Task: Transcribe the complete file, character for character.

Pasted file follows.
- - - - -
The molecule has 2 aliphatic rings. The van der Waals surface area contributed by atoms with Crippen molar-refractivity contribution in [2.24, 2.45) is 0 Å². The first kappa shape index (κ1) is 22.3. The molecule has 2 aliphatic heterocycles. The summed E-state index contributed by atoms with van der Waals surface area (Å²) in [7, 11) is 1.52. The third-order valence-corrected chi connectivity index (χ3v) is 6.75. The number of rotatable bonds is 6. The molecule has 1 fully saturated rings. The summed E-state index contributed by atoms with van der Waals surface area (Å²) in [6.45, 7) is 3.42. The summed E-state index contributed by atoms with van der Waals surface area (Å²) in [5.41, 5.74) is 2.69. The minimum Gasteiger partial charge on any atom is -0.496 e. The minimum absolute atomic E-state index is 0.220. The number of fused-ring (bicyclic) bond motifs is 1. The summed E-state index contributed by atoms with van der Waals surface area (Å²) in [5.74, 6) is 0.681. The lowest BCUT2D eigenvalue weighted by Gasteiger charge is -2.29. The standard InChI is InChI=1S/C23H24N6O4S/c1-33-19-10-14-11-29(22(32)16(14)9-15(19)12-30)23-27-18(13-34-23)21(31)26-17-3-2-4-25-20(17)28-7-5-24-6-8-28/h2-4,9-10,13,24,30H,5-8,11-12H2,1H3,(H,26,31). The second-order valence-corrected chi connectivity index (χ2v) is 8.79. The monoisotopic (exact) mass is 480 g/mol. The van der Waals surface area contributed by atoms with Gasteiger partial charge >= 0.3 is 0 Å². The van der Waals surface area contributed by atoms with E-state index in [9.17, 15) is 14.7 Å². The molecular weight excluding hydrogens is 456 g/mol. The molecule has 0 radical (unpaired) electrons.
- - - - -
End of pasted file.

The molecule has 2 aliphatic rings. The van der Waals surface area contributed by atoms with Crippen molar-refractivity contribution in [2.24, 2.45) is 0 Å². The first kappa shape index (κ1) is 22.3. The molecule has 2 aliphatic heterocycles. The summed E-state index contributed by atoms with van der Waals surface area (Å²) in [7, 11) is 1.52. The third-order valence-corrected chi connectivity index (χ3v) is 6.75. The number of rotatable bonds is 6. The molecule has 1 fully saturated rings. The summed E-state index contributed by atoms with van der Waals surface area (Å²) in [6.45, 7) is 3.42. The summed E-state index contributed by atoms with van der Waals surface area (Å²) in [5.41, 5.74) is 2.69. The minimum Gasteiger partial charge on any atom is -0.496 e. The minimum absolute atomic E-state index is 0.220. The number of fused-ring (bicyclic) bond motifs is 1. The summed E-state index contributed by atoms with van der Waals surface area (Å²) in [5.74, 6) is 0.681. The lowest BCUT2D eigenvalue weighted by Gasteiger charge is -2.29. The standard InChI is InChI=1S/C23H24N6O4S/c1-33-19-10-14-11-29(22(32)16(14)9-15(19)12-30)23-27-18(13-34-23)21(31)26-17-3-2-4-25-20(17)28-7-5-24-6-8-28/h2-4,9-10,13,24,30H,5-8,11-12H2,1H3,(H,26,31). The second-order valence-corrected chi connectivity index (χ2v) is 8.79. The monoisotopic (exact) mass is 480 g/mol. The van der Waals surface area contributed by atoms with Gasteiger partial charge >= 0.3 is 0 Å². The van der Waals surface area contributed by atoms with E-state index in [9.17, 15) is 14.7 Å². The molecular weight excluding hydrogens is 456 g/mol. The molecule has 0 radical (unpaired) electrons.